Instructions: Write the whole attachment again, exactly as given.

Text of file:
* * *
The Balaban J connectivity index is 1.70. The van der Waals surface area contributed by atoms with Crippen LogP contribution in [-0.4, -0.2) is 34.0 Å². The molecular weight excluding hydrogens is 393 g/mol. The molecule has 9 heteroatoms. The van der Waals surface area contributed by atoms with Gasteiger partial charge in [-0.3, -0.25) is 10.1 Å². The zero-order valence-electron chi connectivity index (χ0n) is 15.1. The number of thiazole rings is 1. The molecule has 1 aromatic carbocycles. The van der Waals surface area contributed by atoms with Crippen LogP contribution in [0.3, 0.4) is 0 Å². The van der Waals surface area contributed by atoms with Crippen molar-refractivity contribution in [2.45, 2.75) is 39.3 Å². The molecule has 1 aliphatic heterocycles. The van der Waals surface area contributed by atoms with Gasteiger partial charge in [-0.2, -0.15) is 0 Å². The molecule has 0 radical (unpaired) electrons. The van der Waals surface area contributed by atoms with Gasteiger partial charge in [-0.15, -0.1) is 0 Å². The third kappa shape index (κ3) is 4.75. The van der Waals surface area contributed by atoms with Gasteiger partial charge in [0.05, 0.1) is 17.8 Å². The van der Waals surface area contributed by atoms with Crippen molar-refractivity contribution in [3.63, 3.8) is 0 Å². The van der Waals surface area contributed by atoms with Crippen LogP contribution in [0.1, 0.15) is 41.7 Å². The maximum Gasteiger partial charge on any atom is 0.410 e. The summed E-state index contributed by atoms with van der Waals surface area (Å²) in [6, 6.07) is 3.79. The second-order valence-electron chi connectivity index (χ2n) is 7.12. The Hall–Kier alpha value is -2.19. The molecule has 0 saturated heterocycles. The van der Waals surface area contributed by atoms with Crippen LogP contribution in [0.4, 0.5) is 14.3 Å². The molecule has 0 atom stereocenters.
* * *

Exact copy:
The Balaban J connectivity index is 1.70. The van der Waals surface area contributed by atoms with Crippen LogP contribution in [-0.4, -0.2) is 34.0 Å². The molecular weight excluding hydrogens is 393 g/mol. The molecule has 9 heteroatoms. The van der Waals surface area contributed by atoms with Gasteiger partial charge in [-0.3, -0.25) is 10.1 Å². The zero-order valence-electron chi connectivity index (χ0n) is 15.1. The number of thiazole rings is 1. The molecule has 1 aromatic carbocycles. The van der Waals surface area contributed by atoms with Crippen LogP contribution in [0.3, 0.4) is 0 Å². The van der Waals surface area contributed by atoms with Crippen molar-refractivity contribution in [2.45, 2.75) is 39.3 Å². The molecule has 1 aliphatic heterocycles. The van der Waals surface area contributed by atoms with Gasteiger partial charge in [-0.2, -0.15) is 0 Å². The molecule has 0 radical (unpaired) electrons. The van der Waals surface area contributed by atoms with Gasteiger partial charge in [-0.15, -0.1) is 0 Å². The third kappa shape index (κ3) is 4.75. The van der Waals surface area contributed by atoms with Gasteiger partial charge in [0.05, 0.1) is 17.8 Å². The van der Waals surface area contributed by atoms with Crippen molar-refractivity contribution in [3.63, 3.8) is 0 Å². The van der Waals surface area contributed by atoms with Crippen LogP contribution in [0.1, 0.15) is 41.7 Å². The maximum Gasteiger partial charge on any atom is 0.410 e. The summed E-state index contributed by atoms with van der Waals surface area (Å²) in [6, 6.07) is 3.79. The second-order valence-electron chi connectivity index (χ2n) is 7.12. The Hall–Kier alpha value is -2.19. The molecule has 0 saturated heterocycles. The van der Waals surface area contributed by atoms with Crippen LogP contribution in [0.4, 0.5) is 14.3 Å². The molecule has 0 atom stereocenters.